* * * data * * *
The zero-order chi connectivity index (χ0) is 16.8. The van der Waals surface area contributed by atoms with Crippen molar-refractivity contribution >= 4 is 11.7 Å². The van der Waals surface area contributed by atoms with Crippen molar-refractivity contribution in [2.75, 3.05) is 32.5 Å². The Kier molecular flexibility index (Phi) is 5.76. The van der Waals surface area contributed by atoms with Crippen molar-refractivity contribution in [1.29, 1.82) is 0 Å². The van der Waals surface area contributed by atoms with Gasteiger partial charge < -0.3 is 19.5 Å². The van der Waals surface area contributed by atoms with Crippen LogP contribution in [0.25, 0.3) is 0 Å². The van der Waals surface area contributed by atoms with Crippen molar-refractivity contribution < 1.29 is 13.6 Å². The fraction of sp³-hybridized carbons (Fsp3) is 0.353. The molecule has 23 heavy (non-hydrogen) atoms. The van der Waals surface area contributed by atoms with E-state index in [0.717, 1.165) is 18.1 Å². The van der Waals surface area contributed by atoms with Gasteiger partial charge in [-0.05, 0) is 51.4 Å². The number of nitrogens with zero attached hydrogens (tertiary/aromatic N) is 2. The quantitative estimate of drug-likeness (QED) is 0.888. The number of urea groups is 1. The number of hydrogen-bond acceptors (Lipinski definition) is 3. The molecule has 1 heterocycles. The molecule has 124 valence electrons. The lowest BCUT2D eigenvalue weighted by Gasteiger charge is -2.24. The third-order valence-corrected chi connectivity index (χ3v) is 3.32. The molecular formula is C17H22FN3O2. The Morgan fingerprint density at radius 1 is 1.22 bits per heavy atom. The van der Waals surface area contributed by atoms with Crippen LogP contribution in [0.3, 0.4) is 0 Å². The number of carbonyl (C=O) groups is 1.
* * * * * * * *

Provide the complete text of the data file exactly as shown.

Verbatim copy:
The zero-order chi connectivity index (χ0) is 16.8. The van der Waals surface area contributed by atoms with Crippen molar-refractivity contribution >= 4 is 11.7 Å². The van der Waals surface area contributed by atoms with Crippen molar-refractivity contribution in [2.75, 3.05) is 32.5 Å². The Kier molecular flexibility index (Phi) is 5.76. The van der Waals surface area contributed by atoms with Crippen molar-refractivity contribution in [1.29, 1.82) is 0 Å². The van der Waals surface area contributed by atoms with Gasteiger partial charge < -0.3 is 19.5 Å². The van der Waals surface area contributed by atoms with Crippen LogP contribution in [0.25, 0.3) is 0 Å². The van der Waals surface area contributed by atoms with Crippen molar-refractivity contribution < 1.29 is 13.6 Å². The fraction of sp³-hybridized carbons (Fsp3) is 0.353. The molecule has 23 heavy (non-hydrogen) atoms. The van der Waals surface area contributed by atoms with E-state index in [0.717, 1.165) is 18.1 Å². The van der Waals surface area contributed by atoms with Gasteiger partial charge in [-0.05, 0) is 51.4 Å². The number of nitrogens with zero attached hydrogens (tertiary/aromatic N) is 2. The quantitative estimate of drug-likeness (QED) is 0.888. The number of urea groups is 1. The number of hydrogen-bond acceptors (Lipinski definition) is 3. The molecule has 1 heterocycles. The molecule has 124 valence electrons. The lowest BCUT2D eigenvalue weighted by Gasteiger charge is -2.24. The third-order valence-corrected chi connectivity index (χ3v) is 3.32. The molecular formula is C17H22FN3O2. The Morgan fingerprint density at radius 1 is 1.22 bits per heavy atom. The van der Waals surface area contributed by atoms with Crippen LogP contribution in [0.3, 0.4) is 0 Å². The number of carbonyl (C=O) groups is 1.